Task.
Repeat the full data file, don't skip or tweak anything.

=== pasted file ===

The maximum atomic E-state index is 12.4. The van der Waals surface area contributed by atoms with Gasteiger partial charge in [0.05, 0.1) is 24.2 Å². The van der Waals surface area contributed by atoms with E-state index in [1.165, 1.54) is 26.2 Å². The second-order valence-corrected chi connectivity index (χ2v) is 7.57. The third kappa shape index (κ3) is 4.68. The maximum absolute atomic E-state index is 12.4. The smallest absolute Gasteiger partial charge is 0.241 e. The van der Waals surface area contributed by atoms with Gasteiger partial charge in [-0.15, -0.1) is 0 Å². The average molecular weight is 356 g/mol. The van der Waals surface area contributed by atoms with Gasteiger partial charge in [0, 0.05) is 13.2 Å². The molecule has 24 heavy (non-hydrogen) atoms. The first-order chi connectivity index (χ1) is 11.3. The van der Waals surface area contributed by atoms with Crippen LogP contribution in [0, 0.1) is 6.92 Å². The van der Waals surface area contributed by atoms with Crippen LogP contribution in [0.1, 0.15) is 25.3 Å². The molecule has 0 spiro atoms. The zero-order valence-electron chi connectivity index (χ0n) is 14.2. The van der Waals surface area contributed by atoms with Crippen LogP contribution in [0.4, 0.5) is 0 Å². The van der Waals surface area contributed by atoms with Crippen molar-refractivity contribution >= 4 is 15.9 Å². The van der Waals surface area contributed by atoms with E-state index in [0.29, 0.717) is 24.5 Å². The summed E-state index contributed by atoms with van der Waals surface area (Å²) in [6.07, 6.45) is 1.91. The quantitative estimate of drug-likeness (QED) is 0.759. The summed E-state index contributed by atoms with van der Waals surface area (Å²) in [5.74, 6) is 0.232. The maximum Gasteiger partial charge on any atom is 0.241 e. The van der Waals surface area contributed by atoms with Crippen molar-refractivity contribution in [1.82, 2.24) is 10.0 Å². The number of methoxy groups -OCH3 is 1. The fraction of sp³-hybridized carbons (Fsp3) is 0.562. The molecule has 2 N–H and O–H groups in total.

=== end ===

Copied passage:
The maximum atomic E-state index is 12.4. The van der Waals surface area contributed by atoms with Gasteiger partial charge in [0.05, 0.1) is 24.2 Å². The van der Waals surface area contributed by atoms with E-state index in [1.165, 1.54) is 26.2 Å². The second-order valence-corrected chi connectivity index (χ2v) is 7.57. The third kappa shape index (κ3) is 4.68. The maximum absolute atomic E-state index is 12.4. The smallest absolute Gasteiger partial charge is 0.241 e. The van der Waals surface area contributed by atoms with Gasteiger partial charge in [-0.15, -0.1) is 0 Å². The average molecular weight is 356 g/mol. The van der Waals surface area contributed by atoms with Gasteiger partial charge in [0, 0.05) is 13.2 Å². The molecule has 24 heavy (non-hydrogen) atoms. The first-order chi connectivity index (χ1) is 11.3. The van der Waals surface area contributed by atoms with Crippen LogP contribution in [0, 0.1) is 6.92 Å². The van der Waals surface area contributed by atoms with Crippen LogP contribution in [0.1, 0.15) is 25.3 Å². The molecule has 0 spiro atoms. The zero-order valence-electron chi connectivity index (χ0n) is 14.2. The van der Waals surface area contributed by atoms with Crippen LogP contribution in [0.4, 0.5) is 0 Å². The van der Waals surface area contributed by atoms with Crippen molar-refractivity contribution >= 4 is 15.9 Å². The van der Waals surface area contributed by atoms with E-state index in [0.29, 0.717) is 24.5 Å². The summed E-state index contributed by atoms with van der Waals surface area (Å²) in [6.07, 6.45) is 1.91. The quantitative estimate of drug-likeness (QED) is 0.759. The summed E-state index contributed by atoms with van der Waals surface area (Å²) in [5.74, 6) is 0.232. The maximum Gasteiger partial charge on any atom is 0.241 e. The van der Waals surface area contributed by atoms with Crippen molar-refractivity contribution in [1.82, 2.24) is 10.0 Å². The number of methoxy groups -OCH3 is 1. The fraction of sp³-hybridized carbons (Fsp3) is 0.562. The molecule has 2 N–H and O–H groups in total.